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We are excited to let everyone know we will be participating in a blogging carnival this month about Environmental Education called Learning in the Great Outdoors.

According to the website, the carnival “is intended to be a monthly clearinghouse for online resources, discussions, tools, debate, or any other information related to using the environment as a context for learning.

If you are interested in nature and environmental education, take a look at the results from last month's May 2008 carnival hosted at the 10,000 Birds website. You might want to spend some time checking out the rest of this interesting site, too.

The June 2008 carnival will be held at The Miss Rumpius Effect blog, by a teacher educator who discusses poetry, children's literature and issues related to teaching children. Stop by her science resources for teachers, too.

We also want to thank Karen at Leaping From the Box for mentioning us in her blog. If you are interested in homeschooling, Karen's website, blog and chat are great resources.

This weekend let’s go out and look for trees that are flowering. Whether you walk around the block or visit an arboretum, I bet you are going to discover more than you realize.

Certainly you are going to find trees with beautiful, colorful showy flowers like this desert willow. The buckeyes, horse chestnuts, tulip trees, catalpas, magnolias and fruit trees all have attractive flowers.

desertwillowflower

Do you have any ideas who might come to visit these flowers? In our desert willow we regularly have hummingbirds and carpenter bees. We’ve also noticed tiny birds, called verdins, poking around the flowers. The hummingbirds are collecting nectar, the bees collect pollen and nectar, and we aren’t sure what the verdins are after. They are probably drinking nectar, but they also catch insects. In the summer they love to eat the tomatoes in our garden. We forgive them though, because they are so tiny and cute.

You might have trouble spotting the flowers on certain trees, like this mesquite. They form catkins that don’t have petals, so may not look like flowers at all. Insects often pollinate trees with big, showy flowers; trees with small flowers may be wind pollinated.

mesquiteflower

Other tree flowers may be oddly shaped or peculiar compared to annual flowers. Check out the bell-shaped flowers from a bottle tree (Brachychiton populneum). From the side the flowers are whitish, and are hard to see. Facing the flower, however, the interior is dark red.

bottletreeflower

If you have studied flower parts, then tree flowers can offer some challenges. Sometimes trees will only have male flowers or only female flowers. Mulberries are examples of trees that have separate sexes. One tree will be female and produce fruit and seeds; another will be male and produce only pollen.

It's a good idea to jot down the date when you see trees in bloom. Recording the time of bloom gives information about phenology or dates of reoccurring natural phenomena. This information can then be used to study how plants respond to such things as weather and climate changes. Each tree has it’s own time to bloom and over the years you will see patterns.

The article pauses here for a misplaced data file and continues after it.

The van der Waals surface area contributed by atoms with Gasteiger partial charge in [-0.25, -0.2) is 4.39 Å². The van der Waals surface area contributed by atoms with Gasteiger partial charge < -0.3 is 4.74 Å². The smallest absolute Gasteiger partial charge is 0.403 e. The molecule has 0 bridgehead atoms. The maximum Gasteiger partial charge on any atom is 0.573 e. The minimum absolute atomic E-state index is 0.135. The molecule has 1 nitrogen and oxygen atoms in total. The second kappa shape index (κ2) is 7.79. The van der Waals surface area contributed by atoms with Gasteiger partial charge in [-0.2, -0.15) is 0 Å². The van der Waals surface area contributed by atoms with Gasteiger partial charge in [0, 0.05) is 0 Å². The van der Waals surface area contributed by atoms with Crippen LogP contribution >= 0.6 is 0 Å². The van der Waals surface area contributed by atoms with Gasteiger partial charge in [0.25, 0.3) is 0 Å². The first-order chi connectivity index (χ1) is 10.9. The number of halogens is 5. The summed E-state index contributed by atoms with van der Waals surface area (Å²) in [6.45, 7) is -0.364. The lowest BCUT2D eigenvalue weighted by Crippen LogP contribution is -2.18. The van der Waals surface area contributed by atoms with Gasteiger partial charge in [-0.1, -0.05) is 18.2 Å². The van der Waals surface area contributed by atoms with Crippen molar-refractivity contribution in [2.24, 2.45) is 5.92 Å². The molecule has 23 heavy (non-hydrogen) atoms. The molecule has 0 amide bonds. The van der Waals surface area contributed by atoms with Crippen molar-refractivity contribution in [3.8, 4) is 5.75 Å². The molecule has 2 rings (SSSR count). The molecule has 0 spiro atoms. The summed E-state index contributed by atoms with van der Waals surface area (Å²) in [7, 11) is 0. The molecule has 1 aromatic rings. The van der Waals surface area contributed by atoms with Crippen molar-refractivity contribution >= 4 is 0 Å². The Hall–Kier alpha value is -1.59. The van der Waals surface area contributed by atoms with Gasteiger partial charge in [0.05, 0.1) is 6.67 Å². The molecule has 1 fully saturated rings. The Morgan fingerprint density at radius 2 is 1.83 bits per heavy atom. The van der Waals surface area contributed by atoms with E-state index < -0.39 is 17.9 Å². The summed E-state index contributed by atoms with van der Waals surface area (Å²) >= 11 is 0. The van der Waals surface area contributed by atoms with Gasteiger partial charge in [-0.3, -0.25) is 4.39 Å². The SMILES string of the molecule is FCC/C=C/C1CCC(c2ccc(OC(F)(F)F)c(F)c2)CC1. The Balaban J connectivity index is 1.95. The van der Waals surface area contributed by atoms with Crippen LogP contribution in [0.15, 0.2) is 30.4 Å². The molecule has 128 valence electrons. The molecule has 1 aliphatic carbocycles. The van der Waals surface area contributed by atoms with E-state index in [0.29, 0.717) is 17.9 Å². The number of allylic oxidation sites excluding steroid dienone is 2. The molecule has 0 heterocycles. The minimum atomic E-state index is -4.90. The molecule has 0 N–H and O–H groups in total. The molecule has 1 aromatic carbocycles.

If you can’t get outdoors, or you are interested in seeing more photographs of trees, check out the beauties at Julie Walton Shaver’s Tree Growers Diary. The Autumn in the Land Movie is particularly worthwhile if you love trees.

Believe it or not, flies are not my favorite insects, but there is an abundance of them in my garden right now. Do I have garbage out there? No, some very unusual flowers are attracting the flies, like the flower shown here. If you were sitting where I was to take this photo, you would think there was a garbage pile nearby. The odor was quite unpleasant.

euphorbia

This plant is a succulent in the genus Euphorbia. The plant deceives carrion and dung flies by producing odors that mimic decay. The flies are expecting to find some yummy rotting flesh or droppings to eat and lay their eggs on, but instead only find a devious plant.

Here is a fly that has been tricked:

fly on euphorbia

As it turns out, another similar plant is also flowering in my yard this week. This plant has bizarre red, star-shaped flowers. It is called Stapelia. It also mimics carrion.

flystapelia

Here is a green bottle fly that has been fooled. I have often seen thin white eggs in the centers of the Stapelia flower, laid by confused flies.

Take a look at this close up. You can see the pollen on the bottle fly’s thorax (behind the head). These plants are misleading the flies in order to be pollinated, and it seems to be working.

greenbottlefly

Carrion-mimicking flowers can go to real extremes to attract their pollinators. Two of the largest flowers in the world are big stinkers. The Rafflesia flower can be three feet wide, making it the biggest flower. The titan arum is definitely the tallest, reaching up to seven feet! Check the Library of Congress for some amazing pictures.

Hopefully the backyard jungle will smell better next week.